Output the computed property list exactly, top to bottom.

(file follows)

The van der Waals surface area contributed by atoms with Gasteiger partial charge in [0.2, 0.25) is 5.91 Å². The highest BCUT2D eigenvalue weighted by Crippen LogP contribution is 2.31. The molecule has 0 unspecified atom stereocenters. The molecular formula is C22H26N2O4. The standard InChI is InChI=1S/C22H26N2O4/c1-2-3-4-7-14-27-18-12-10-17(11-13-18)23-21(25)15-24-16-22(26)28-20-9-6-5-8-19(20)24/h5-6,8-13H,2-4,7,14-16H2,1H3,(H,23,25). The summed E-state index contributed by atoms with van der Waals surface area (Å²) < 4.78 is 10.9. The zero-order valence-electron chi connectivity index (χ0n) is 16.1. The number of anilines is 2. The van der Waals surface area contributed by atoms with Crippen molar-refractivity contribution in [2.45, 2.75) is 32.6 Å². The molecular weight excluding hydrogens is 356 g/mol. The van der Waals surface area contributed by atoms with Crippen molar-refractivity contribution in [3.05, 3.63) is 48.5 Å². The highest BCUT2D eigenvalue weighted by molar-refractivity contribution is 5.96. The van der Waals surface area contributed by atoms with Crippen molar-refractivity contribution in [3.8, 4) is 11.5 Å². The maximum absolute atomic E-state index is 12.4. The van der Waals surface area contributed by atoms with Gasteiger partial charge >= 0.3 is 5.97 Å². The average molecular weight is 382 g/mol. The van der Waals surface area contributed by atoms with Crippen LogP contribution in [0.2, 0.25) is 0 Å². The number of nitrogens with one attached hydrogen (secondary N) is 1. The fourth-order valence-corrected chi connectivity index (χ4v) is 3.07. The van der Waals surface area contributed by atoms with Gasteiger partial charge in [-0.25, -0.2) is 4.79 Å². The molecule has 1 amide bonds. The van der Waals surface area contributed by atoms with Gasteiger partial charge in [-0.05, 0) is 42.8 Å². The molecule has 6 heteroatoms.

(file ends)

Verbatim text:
The van der Waals surface area contributed by atoms with Gasteiger partial charge in [0.2, 0.25) is 5.91 Å². The highest BCUT2D eigenvalue weighted by Crippen LogP contribution is 2.31. The molecule has 0 unspecified atom stereocenters. The molecular formula is C22H26N2O4. The standard InChI is InChI=1S/C22H26N2O4/c1-2-3-4-7-14-27-18-12-10-17(11-13-18)23-21(25)15-24-16-22(26)28-20-9-6-5-8-19(20)24/h5-6,8-13H,2-4,7,14-16H2,1H3,(H,23,25). The summed E-state index contributed by atoms with van der Waals surface area (Å²) < 4.78 is 10.9. The zero-order valence-electron chi connectivity index (χ0n) is 16.1. The number of anilines is 2. The van der Waals surface area contributed by atoms with Crippen molar-refractivity contribution in [2.45, 2.75) is 32.6 Å². The molecular weight excluding hydrogens is 356 g/mol. The van der Waals surface area contributed by atoms with Crippen molar-refractivity contribution in [3.05, 3.63) is 48.5 Å². The highest BCUT2D eigenvalue weighted by molar-refractivity contribution is 5.96. The van der Waals surface area contributed by atoms with Crippen molar-refractivity contribution in [3.8, 4) is 11.5 Å². The maximum absolute atomic E-state index is 12.4. The van der Waals surface area contributed by atoms with Gasteiger partial charge >= 0.3 is 5.97 Å². The average molecular weight is 382 g/mol. The van der Waals surface area contributed by atoms with Crippen LogP contribution in [0.2, 0.25) is 0 Å². The number of nitrogens with one attached hydrogen (secondary N) is 1. The fourth-order valence-corrected chi connectivity index (χ4v) is 3.07. The van der Waals surface area contributed by atoms with Gasteiger partial charge in [-0.25, -0.2) is 4.79 Å². The molecule has 1 amide bonds. The van der Waals surface area contributed by atoms with Gasteiger partial charge in [-0.05, 0) is 42.8 Å². The molecule has 6 heteroatoms.